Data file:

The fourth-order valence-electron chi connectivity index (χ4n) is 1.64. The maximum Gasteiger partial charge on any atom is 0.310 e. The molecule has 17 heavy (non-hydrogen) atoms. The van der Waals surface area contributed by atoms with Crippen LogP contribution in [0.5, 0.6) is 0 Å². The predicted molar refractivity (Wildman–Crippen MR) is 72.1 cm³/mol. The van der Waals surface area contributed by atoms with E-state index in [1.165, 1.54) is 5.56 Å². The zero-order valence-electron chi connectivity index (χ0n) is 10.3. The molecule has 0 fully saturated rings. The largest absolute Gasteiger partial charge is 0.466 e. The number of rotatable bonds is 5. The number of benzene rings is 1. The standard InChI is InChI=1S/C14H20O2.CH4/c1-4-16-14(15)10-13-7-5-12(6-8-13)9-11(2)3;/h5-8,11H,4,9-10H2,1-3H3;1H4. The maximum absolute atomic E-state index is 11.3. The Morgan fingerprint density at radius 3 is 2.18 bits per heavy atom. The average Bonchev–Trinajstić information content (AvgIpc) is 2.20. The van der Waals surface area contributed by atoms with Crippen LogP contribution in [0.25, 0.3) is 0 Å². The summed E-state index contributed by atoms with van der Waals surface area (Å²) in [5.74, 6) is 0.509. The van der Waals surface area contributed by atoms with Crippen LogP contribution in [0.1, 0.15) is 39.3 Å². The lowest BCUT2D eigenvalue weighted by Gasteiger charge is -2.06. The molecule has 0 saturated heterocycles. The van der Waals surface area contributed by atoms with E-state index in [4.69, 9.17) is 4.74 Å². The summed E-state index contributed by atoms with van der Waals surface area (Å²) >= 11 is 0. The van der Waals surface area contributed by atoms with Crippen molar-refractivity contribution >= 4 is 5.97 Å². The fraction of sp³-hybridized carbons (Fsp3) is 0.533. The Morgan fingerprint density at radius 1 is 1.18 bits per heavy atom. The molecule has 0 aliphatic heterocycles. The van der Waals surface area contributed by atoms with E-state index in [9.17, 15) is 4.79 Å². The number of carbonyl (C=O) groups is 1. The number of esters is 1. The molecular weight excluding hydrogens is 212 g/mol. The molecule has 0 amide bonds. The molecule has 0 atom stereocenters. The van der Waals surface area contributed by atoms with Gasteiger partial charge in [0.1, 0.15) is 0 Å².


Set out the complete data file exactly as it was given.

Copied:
The fourth-order valence-electron chi connectivity index (χ4n) is 1.64. The maximum Gasteiger partial charge on any atom is 0.310 e. The molecule has 17 heavy (non-hydrogen) atoms. The van der Waals surface area contributed by atoms with Crippen LogP contribution in [0.5, 0.6) is 0 Å². The predicted molar refractivity (Wildman–Crippen MR) is 72.1 cm³/mol. The van der Waals surface area contributed by atoms with E-state index in [1.165, 1.54) is 5.56 Å². The zero-order valence-electron chi connectivity index (χ0n) is 10.3. The molecule has 0 fully saturated rings. The largest absolute Gasteiger partial charge is 0.466 e. The number of rotatable bonds is 5. The number of benzene rings is 1. The standard InChI is InChI=1S/C14H20O2.CH4/c1-4-16-14(15)10-13-7-5-12(6-8-13)9-11(2)3;/h5-8,11H,4,9-10H2,1-3H3;1H4. The maximum absolute atomic E-state index is 11.3. The Morgan fingerprint density at radius 3 is 2.18 bits per heavy atom. The average Bonchev–Trinajstić information content (AvgIpc) is 2.20. The van der Waals surface area contributed by atoms with Crippen LogP contribution in [0.25, 0.3) is 0 Å². The summed E-state index contributed by atoms with van der Waals surface area (Å²) in [5.74, 6) is 0.509. The van der Waals surface area contributed by atoms with Crippen LogP contribution in [0.1, 0.15) is 39.3 Å². The lowest BCUT2D eigenvalue weighted by Gasteiger charge is -2.06. The molecule has 0 saturated heterocycles. The van der Waals surface area contributed by atoms with E-state index in [4.69, 9.17) is 4.74 Å². The summed E-state index contributed by atoms with van der Waals surface area (Å²) >= 11 is 0. The van der Waals surface area contributed by atoms with Crippen molar-refractivity contribution >= 4 is 5.97 Å². The fraction of sp³-hybridized carbons (Fsp3) is 0.533. The Morgan fingerprint density at radius 1 is 1.18 bits per heavy atom. The molecule has 0 aliphatic heterocycles. The van der Waals surface area contributed by atoms with E-state index in [9.17, 15) is 4.79 Å². The number of carbonyl (C=O) groups is 1. The number of esters is 1. The molecular weight excluding hydrogens is 212 g/mol. The molecule has 0 amide bonds. The molecule has 0 atom stereocenters. The van der Waals surface area contributed by atoms with Gasteiger partial charge in [0.1, 0.15) is 0 Å².